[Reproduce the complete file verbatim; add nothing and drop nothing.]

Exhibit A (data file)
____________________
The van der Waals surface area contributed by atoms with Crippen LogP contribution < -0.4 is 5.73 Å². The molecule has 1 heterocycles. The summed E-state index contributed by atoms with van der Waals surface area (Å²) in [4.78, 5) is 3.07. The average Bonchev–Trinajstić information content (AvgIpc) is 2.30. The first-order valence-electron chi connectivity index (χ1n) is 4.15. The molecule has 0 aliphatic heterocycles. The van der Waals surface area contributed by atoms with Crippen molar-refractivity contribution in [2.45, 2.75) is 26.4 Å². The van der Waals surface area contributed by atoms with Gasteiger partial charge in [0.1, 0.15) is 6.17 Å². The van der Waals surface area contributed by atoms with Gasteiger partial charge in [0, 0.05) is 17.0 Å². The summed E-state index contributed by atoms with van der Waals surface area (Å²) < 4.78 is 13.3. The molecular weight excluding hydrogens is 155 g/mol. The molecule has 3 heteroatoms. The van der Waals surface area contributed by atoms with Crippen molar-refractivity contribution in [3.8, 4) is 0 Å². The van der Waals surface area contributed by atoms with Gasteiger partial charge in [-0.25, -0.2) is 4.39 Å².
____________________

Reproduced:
The van der Waals surface area contributed by atoms with Crippen LogP contribution < -0.4 is 5.73 Å². The molecule has 1 heterocycles. The summed E-state index contributed by atoms with van der Waals surface area (Å²) in [4.78, 5) is 3.07. The average Bonchev–Trinajstić information content (AvgIpc) is 2.30. The first-order valence-electron chi connectivity index (χ1n) is 4.15. The molecule has 0 aliphatic heterocycles. The van der Waals surface area contributed by atoms with Crippen molar-refractivity contribution in [2.45, 2.75) is 26.4 Å². The van der Waals surface area contributed by atoms with Gasteiger partial charge in [0.1, 0.15) is 6.17 Å². The van der Waals surface area contributed by atoms with Gasteiger partial charge in [0, 0.05) is 17.0 Å². The summed E-state index contributed by atoms with van der Waals surface area (Å²) < 4.78 is 13.3. The molecular weight excluding hydrogens is 155 g/mol. The molecule has 3 heteroatoms. The van der Waals surface area contributed by atoms with Crippen molar-refractivity contribution in [3.8, 4) is 0 Å². The van der Waals surface area contributed by atoms with Gasteiger partial charge in [-0.25, -0.2) is 4.39 Å².